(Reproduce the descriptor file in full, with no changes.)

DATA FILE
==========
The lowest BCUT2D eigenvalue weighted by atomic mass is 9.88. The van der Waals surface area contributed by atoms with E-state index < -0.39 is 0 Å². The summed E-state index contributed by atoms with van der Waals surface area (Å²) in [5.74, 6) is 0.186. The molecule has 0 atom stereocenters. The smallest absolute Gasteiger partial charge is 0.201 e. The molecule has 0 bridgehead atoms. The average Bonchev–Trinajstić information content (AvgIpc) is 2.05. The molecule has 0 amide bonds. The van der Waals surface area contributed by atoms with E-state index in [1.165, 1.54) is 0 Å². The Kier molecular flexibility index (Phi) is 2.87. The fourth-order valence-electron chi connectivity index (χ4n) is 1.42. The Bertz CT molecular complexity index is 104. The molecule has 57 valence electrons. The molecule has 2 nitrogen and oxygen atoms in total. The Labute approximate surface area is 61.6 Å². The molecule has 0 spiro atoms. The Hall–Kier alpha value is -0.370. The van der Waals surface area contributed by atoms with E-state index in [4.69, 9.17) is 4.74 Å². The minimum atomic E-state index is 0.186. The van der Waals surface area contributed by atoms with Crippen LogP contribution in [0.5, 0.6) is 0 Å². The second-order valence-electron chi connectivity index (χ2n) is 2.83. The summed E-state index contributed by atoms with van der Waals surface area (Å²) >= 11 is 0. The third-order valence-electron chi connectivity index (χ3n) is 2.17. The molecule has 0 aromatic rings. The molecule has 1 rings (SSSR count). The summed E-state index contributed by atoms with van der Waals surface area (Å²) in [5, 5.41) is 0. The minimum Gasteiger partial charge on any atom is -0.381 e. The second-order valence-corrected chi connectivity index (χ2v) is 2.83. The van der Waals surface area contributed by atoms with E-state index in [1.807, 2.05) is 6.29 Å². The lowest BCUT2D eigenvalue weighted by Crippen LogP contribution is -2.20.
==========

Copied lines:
The lowest BCUT2D eigenvalue weighted by atomic mass is 9.88. The van der Waals surface area contributed by atoms with E-state index < -0.39 is 0 Å². The summed E-state index contributed by atoms with van der Waals surface area (Å²) in [5.74, 6) is 0.186. The molecule has 0 atom stereocenters. The smallest absolute Gasteiger partial charge is 0.201 e. The molecule has 0 bridgehead atoms. The average Bonchev–Trinajstić information content (AvgIpc) is 2.05. The molecule has 0 amide bonds. The van der Waals surface area contributed by atoms with E-state index in [1.165, 1.54) is 0 Å². The Kier molecular flexibility index (Phi) is 2.87. The fourth-order valence-electron chi connectivity index (χ4n) is 1.42. The Bertz CT molecular complexity index is 104. The molecule has 57 valence electrons. The molecule has 2 nitrogen and oxygen atoms in total. The Labute approximate surface area is 61.6 Å². The molecule has 0 spiro atoms. The Hall–Kier alpha value is -0.370. The van der Waals surface area contributed by atoms with E-state index in [4.69, 9.17) is 4.74 Å². The minimum atomic E-state index is 0.186. The van der Waals surface area contributed by atoms with Crippen LogP contribution in [0.5, 0.6) is 0 Å². The second-order valence-electron chi connectivity index (χ2n) is 2.83. The summed E-state index contributed by atoms with van der Waals surface area (Å²) >= 11 is 0. The third-order valence-electron chi connectivity index (χ3n) is 2.17. The molecule has 0 aromatic rings. The molecule has 1 rings (SSSR count). The summed E-state index contributed by atoms with van der Waals surface area (Å²) in [5, 5.41) is 0. The minimum Gasteiger partial charge on any atom is -0.381 e. The second-order valence-corrected chi connectivity index (χ2v) is 2.83. The van der Waals surface area contributed by atoms with E-state index in [1.807, 2.05) is 6.29 Å². The lowest BCUT2D eigenvalue weighted by Crippen LogP contribution is -2.20.